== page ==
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    • Thank you, Melissa. This series of videos has evolved to a point at which the music I find (all of which is copyright-free) almost always seems to coincide with whatever happens to be on my mind during a given week. I don’t think I know what that means or suggests just yet. But it’s fun, nevertheless.

      I’m glad you joined the conversation.

  1. The logical extension of #humansfirst related to work is #humansfirst related to self and others. If at work we tend to focus on the mechanics of the job – at the expense of focusing on the people – to your point, we tend to do the same in our personal lives. On most days, given the self-imposed frenetic pace of life, we focus on all the things that need to be addressed and not the people orbiting our personal planet. The “fix” is to s l o w and remember that #humansfirst caring doesn’t end at the office door – or when you turn off the latest zoom call with colleagues.

    Well said, Mark.

    • Thank you, Jeff. To paraphrase some of what I said in my response to Mac Bogert, being inconsiderate of others was not something for which there was much appetite or tolerance in the home of my childhood. The older I get, the more I consider that to be a distinct advantage. I think that upbringing also contributed to my very strong sense of and belief in karma.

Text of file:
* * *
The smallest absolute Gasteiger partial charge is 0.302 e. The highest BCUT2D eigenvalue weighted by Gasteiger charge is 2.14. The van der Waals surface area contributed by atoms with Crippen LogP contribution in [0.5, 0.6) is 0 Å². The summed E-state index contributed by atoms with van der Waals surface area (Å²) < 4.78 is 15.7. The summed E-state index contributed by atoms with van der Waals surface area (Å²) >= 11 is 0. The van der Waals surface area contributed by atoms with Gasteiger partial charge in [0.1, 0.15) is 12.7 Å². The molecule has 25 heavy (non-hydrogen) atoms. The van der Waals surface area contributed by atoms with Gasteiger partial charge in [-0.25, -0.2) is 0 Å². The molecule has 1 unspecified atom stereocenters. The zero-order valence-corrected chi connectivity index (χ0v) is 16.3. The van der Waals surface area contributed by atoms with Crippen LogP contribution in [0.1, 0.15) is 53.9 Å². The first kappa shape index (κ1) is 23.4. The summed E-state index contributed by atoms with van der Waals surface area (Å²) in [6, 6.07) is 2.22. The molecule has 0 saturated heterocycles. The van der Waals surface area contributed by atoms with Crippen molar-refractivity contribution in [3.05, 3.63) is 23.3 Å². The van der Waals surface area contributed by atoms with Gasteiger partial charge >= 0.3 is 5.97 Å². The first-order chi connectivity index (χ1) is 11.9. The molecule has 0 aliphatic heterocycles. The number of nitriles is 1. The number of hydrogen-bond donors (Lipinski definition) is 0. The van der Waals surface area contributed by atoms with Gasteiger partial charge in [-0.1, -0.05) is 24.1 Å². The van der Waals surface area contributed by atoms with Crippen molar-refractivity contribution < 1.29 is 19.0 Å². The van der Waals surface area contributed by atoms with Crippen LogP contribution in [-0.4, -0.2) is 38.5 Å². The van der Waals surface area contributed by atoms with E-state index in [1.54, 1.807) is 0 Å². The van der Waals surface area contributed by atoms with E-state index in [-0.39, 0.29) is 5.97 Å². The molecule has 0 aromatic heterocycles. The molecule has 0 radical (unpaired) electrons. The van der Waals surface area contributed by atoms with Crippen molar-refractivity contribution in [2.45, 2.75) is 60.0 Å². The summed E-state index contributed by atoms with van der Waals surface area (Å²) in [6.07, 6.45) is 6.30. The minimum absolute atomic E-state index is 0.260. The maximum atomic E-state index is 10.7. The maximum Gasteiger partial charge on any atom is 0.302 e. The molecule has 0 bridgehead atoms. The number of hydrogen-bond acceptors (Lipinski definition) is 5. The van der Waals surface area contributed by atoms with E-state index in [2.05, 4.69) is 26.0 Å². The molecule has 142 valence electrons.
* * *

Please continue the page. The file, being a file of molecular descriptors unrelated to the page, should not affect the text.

Thank you for joining the discussion.

  2. Hi, Mark.

    Yep. It feels like we’ve been blind-sided by this explosion, but we’ve been setting ourselves up for this from a public health standpoint, from a political standpoint, and from a social/cultural/community standpoint too. I’m not an anarchist or a conspiracy guy, yet our flailing around has highlighted some bad habits about greed, objectifying other people, and mistaking accumulation for success. We’re all grieving (even if some of what we’ve lost was dysfunctional), we’re all in pain, and we’re all living through the dictum of 12-step programs: Only an addict would see isolation as the cure for loneliness.

    So picking up that 200-pound telephone, asking our neighbor how long they’ve had their dog, saying not just hello but “thank you” to the postal carrier, the grocery store employee, and the person who tells you you dropped your shopping list adds to the current of community. And you’re right – why does it seem like such an effort?
    I think we’re just out of caring shape.

    Thanks, Mark.

    P.S. Let me know if you’d like to join me for an episode on back2different. Would love to have you as a guest:

    • Mac,

      What you’ve described here is just one of the myriad reasons I’m grateful for my father. From him, I learned to talk with and be respectful to everyone:

      Exhibit A:

      Exhibit B:

      People say to me with disarming frequency, “How come you talk to everyone?” My response is, “How come you don’t?”

      I’d love to join you on your podcast. And I’m game to talk about whatever you’d like.

      Thank you for the offer and for your comments here.